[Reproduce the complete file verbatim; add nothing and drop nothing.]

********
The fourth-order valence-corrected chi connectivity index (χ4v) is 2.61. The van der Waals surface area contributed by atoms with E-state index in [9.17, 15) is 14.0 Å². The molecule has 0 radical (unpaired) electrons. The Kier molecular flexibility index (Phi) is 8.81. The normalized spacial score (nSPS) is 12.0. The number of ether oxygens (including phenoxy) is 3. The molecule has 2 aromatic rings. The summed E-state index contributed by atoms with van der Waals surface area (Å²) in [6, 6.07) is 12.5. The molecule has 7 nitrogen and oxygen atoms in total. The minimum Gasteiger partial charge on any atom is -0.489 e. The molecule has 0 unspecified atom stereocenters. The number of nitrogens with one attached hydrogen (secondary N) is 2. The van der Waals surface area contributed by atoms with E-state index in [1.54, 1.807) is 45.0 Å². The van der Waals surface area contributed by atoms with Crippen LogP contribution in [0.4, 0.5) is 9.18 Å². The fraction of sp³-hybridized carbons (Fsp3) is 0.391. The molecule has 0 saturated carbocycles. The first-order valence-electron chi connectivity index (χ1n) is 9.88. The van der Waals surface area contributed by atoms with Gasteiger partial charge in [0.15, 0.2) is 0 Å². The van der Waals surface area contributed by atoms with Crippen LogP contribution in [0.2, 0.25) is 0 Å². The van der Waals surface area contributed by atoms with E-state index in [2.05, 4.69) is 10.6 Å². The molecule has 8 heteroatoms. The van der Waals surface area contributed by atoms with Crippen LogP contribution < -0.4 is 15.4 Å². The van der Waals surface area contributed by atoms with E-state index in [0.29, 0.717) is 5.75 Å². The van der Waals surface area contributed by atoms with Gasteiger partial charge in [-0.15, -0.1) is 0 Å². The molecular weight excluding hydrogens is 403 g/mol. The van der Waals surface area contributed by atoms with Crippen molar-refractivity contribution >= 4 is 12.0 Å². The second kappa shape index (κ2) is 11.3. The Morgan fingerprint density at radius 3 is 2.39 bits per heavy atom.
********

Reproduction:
The fourth-order valence-corrected chi connectivity index (χ4v) is 2.61. The van der Waals surface area contributed by atoms with E-state index in [9.17, 15) is 14.0 Å². The molecule has 0 radical (unpaired) electrons. The Kier molecular flexibility index (Phi) is 8.81. The normalized spacial score (nSPS) is 12.0. The number of ether oxygens (including phenoxy) is 3. The molecule has 2 aromatic rings. The summed E-state index contributed by atoms with van der Waals surface area (Å²) in [6, 6.07) is 12.5. The molecule has 7 nitrogen and oxygen atoms in total. The minimum Gasteiger partial charge on any atom is -0.489 e. The molecule has 0 unspecified atom stereocenters. The number of nitrogens with one attached hydrogen (secondary N) is 2. The van der Waals surface area contributed by atoms with E-state index in [1.54, 1.807) is 45.0 Å². The van der Waals surface area contributed by atoms with Crippen LogP contribution in [0.4, 0.5) is 9.18 Å². The fraction of sp³-hybridized carbons (Fsp3) is 0.391. The molecule has 0 saturated carbocycles. The first-order valence-electron chi connectivity index (χ1n) is 9.88. The van der Waals surface area contributed by atoms with Gasteiger partial charge in [0.15, 0.2) is 0 Å². The van der Waals surface area contributed by atoms with Crippen LogP contribution in [0.2, 0.25) is 0 Å². The van der Waals surface area contributed by atoms with E-state index in [2.05, 4.69) is 10.6 Å². The molecule has 8 heteroatoms. The van der Waals surface area contributed by atoms with Crippen LogP contribution < -0.4 is 15.4 Å². The van der Waals surface area contributed by atoms with E-state index in [0.29, 0.717) is 5.75 Å². The van der Waals surface area contributed by atoms with Gasteiger partial charge in [-0.15, -0.1) is 0 Å². The molecular weight excluding hydrogens is 403 g/mol. The van der Waals surface area contributed by atoms with Crippen molar-refractivity contribution >= 4 is 12.0 Å². The second kappa shape index (κ2) is 11.3. The Morgan fingerprint density at radius 3 is 2.39 bits per heavy atom.